Author and Native American advocate Gerald Vizenor named Stanford Haas Center’s 2020 Distinguished Visitor

Gerald Vizenor, an award-winning author and citizen of the White Earth Nation, will be in residence at Stanford during winter quarter as the Mimi and Peter E. Haas Distinguished Visitor.

Gerald Vizenor - author of more than 30 books, novels and poetry collections, and recipient of the Western Literature Association’s Distinguished Achievement Award - will be in residence at Stanford during winter quarter as the Mimi and Peter E. Haas Distinguished Visitor.

Gerald Vizenor will be in residence at Stanford during winter quarter as the Mimi and Peter E. Haas Distinguished Visitor. (Image credit: Courtesy of Gerald Vizenor)

On Jan. 15, Vizenor, professor emeritus of American Studies at the University of California, Berkeley, will present the Haas Distinguished Visitor Lecture on Public Service and the University on "Native Survivance and the Literature of Engagement."

"Through his scholarship, Gerald Vizenor has elevated the voices and illuminated the experiences of Native Americans," said Harry Elam Jr., senior vice provost for education and vice provost for the arts. "He brings unique experience spanning pathways of public service - as a veteran, community advocate, journalist and faculty member. We are delighted to welcome him to Stanford."

Distinguished Visitor Program

The Mimi and Peter E. Haas Distinguished Visitor Program is a 10-week residency that brings to Stanford prominent individuals whose lives have had a significant impact nationally and globally through public service. Vizenor’s visit this year is co-sponsored by the Native American Cultural Center.

Previous Distinguished Visitors have included On Being podcast host Krista Tippett; journalist Ted Koppel, MA ’62; Spelman College President Emeritus Beverly Daniel Tatum; and artist Rick Lowe, among others.

Vizenor’s work as a scholar, author and community advocate draws on his life experiences, including his roots as a member of the White Earth Nation in Minnesota and his military service with the U.S. Army in Japan in the aftermath of the Korean War. He was a delegate to the Constitutional Conventions and principal writer of the Constitution of the White Earth Nation.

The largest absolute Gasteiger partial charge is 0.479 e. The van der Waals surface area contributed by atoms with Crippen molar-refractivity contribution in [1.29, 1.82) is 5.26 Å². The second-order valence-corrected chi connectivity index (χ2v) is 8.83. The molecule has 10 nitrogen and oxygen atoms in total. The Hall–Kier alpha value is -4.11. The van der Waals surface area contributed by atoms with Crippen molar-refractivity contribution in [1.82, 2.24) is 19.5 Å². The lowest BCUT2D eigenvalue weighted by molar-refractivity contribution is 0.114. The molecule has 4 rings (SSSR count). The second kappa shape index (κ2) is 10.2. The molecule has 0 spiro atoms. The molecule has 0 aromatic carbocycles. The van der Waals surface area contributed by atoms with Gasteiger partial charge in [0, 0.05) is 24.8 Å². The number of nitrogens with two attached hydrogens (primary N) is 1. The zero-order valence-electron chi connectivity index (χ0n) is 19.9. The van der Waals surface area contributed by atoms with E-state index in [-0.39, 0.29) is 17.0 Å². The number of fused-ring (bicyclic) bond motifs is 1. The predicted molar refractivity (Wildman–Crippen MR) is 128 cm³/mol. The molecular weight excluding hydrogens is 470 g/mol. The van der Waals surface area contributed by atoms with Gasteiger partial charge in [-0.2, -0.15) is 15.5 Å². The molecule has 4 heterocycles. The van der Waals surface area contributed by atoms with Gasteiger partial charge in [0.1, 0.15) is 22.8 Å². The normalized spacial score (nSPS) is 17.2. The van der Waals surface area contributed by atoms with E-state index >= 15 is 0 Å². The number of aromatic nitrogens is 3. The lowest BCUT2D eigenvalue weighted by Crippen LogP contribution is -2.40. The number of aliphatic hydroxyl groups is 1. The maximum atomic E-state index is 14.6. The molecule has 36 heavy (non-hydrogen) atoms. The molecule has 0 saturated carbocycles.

He has written historical fiction, poetry, critical theory, science fiction and an autobiography. His kabuki novel, Hiroshima Bugi: Atomu 57, was inspired by his experiences in post-atomic Japan titled. Two of his novels - Griever: An American Monkey King in China and Shrouds of White Earth - have earned American Book Awards.

A descendant of Augustus Hudon Beaulieu, publisher of The Progress, the first independent newspaper on the White Earth Reservation, Vizenor carries forward The Progress’s founding mission to "advocate constantly and without reserve" for the interest of Native communities.

Timely visit

"The timeliness of Vizenor’s visit is significant, as 2020 marks the 50th anniversaries of both the Stanford American Indian Organization and the Stanford Powwow, which, in the spirit of Vizenor’s teachings, are testament to indigenous survivance and excellence," said Karen Biestman, associate dean and director of the Native American Cultural Center.

"Stanford’s recent renaming of three campus landmarks bearing the Serra name aligns with the scholarly, community-centered pathway to institutional change that Vizenor’s work and life so richly illuminate," she added.

Vizenor has taught at a number of universities about Native American literature, history, philosophy and art, in addition to considering theories of racial and cultural representations, human rights and comparative critical studies of literary art.

He explains the subject matter of his Haas Lecture this way: "Native American survivance is an active sense of historical presence, a renunciation of political dominance, themes of tragedy and cultural victimry. Native survivance is literature of engagement."

Describing the connection between his work and public service, Vizenor writes, "My sense of public service is a common ambition to create a communal narrative that celebrates chance over fate and denies the separatism of dominant political authority."

During his Stanford residency, he will engage with students, faculty and staff in discussions and workshops and attend events hosted by community organizations. More information about Vizenor’s visit is on the Haas Center website. Faculty, departments and community organizations interested in hosting a workshop or other event with him should complete this form.


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